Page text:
This isolation effect is particularly noteworthy in situations where a project is divided up among multiple individual programmers since it is not possible for each engineer on a large project to know the exact processing and response time requirements of all the other parts of the application. Multitasking in fact forces the applications designer to break the overall application into multiple pieces, so assigning the multiple pieces to multiple programmers is just the next logical step.

While it is true that multitasking adds some to the overall systems overhead; multitasking operating environments are bigger and more complex, it is also true that multitasking can eliminate the need or excessive polling within the control loop. Polling is also a major contributor to systems overhead, and eliminating polling via multitasking can actually improve performance.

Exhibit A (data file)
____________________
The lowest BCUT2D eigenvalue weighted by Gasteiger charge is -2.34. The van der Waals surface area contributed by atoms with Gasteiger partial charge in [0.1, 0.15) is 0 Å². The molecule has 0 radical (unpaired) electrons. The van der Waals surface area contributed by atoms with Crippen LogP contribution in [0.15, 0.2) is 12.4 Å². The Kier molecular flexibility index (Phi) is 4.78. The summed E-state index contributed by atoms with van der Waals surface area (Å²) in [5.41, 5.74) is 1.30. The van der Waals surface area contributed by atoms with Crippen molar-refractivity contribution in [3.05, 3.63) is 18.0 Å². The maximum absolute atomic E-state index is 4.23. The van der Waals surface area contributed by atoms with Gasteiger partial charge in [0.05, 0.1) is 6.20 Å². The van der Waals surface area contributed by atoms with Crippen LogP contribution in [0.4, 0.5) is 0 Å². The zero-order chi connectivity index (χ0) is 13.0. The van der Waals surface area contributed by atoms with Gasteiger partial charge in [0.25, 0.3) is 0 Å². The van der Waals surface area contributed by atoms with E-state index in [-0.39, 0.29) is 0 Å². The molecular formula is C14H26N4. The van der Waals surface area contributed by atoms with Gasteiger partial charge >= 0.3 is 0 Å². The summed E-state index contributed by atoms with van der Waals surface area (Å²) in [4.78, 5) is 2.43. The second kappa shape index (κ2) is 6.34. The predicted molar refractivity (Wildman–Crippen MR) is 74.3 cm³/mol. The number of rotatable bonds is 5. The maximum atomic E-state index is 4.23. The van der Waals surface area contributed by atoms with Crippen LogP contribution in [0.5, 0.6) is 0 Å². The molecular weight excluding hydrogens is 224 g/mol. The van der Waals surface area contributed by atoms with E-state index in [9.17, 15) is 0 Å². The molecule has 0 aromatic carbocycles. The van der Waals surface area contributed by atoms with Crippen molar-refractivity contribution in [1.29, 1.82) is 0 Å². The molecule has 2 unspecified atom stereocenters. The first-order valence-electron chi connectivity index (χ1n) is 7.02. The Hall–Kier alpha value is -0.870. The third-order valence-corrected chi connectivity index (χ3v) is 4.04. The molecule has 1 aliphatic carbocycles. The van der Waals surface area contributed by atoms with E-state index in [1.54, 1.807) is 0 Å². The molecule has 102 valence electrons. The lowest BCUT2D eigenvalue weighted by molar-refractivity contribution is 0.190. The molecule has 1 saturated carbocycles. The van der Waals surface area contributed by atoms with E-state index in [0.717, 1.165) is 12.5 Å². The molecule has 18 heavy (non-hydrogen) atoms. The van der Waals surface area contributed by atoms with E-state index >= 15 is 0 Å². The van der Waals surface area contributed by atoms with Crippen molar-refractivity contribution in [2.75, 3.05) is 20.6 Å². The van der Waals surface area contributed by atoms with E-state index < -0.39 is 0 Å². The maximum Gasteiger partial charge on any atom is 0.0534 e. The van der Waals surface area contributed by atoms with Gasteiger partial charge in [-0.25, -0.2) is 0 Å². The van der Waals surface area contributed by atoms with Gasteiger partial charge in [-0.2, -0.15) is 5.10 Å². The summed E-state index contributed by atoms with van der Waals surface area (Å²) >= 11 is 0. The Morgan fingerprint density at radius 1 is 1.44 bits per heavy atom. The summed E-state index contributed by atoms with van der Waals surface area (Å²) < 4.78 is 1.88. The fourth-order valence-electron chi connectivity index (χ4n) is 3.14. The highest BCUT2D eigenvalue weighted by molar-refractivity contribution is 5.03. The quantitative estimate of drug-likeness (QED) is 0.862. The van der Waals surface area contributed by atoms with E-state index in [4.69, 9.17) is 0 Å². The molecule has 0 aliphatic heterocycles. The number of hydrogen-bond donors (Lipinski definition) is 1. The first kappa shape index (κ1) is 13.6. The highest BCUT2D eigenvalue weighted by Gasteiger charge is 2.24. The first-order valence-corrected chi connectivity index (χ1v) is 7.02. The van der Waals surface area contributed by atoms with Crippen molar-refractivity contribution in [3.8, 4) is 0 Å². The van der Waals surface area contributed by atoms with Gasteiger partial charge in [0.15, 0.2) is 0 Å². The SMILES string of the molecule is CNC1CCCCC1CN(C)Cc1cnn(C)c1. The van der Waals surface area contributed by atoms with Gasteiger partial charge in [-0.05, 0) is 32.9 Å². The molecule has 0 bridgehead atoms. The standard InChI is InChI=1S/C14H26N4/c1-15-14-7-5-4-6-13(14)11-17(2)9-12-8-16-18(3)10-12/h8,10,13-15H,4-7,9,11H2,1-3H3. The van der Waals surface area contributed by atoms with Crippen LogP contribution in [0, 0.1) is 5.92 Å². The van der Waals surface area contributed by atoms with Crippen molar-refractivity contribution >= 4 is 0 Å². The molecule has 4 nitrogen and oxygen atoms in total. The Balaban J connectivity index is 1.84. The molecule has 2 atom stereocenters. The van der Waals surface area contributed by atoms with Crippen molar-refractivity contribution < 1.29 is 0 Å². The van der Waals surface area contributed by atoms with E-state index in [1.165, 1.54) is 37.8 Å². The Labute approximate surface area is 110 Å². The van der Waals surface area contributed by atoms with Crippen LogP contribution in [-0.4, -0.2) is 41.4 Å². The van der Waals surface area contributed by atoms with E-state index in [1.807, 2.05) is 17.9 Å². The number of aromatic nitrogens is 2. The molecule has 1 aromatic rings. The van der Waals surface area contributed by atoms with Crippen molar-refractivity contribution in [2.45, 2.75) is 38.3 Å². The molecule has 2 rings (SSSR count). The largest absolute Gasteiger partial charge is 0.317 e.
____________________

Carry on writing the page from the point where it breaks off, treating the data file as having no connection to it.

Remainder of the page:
Perhaps the biggest downfall of multitasking embedded applications is that they always require more memory than simple control loop run-time environments. The kernel needs a stack, as do the individual tasks, as well as other programming tools such as queues, mailboxes, and semiphores. And while multitasking has its advantages, solutions with lots of tasks can be complex to fathom, difficult to organize by task priority, and can use up lots of memory for task stacks. In addition, lots of tasks can lead to lots of task switching, which leads to lots of context switching time, the "hysteresis loss" of multitasking systems. If a system is really complicated by lots of tasks, it may not be feasible to understand how the system will operate under all possible conditions. For example, it is conceivable that a low priority task may never get to run, if indeed there are dozens and dozens of higher priority tasks to hog CPU resources. Finding these kinds of system vagaries is one of the challenges facing embedded systems designers, but one which will be easier with the current generations of multitasking operating systems and debugging support tools that are coming to market.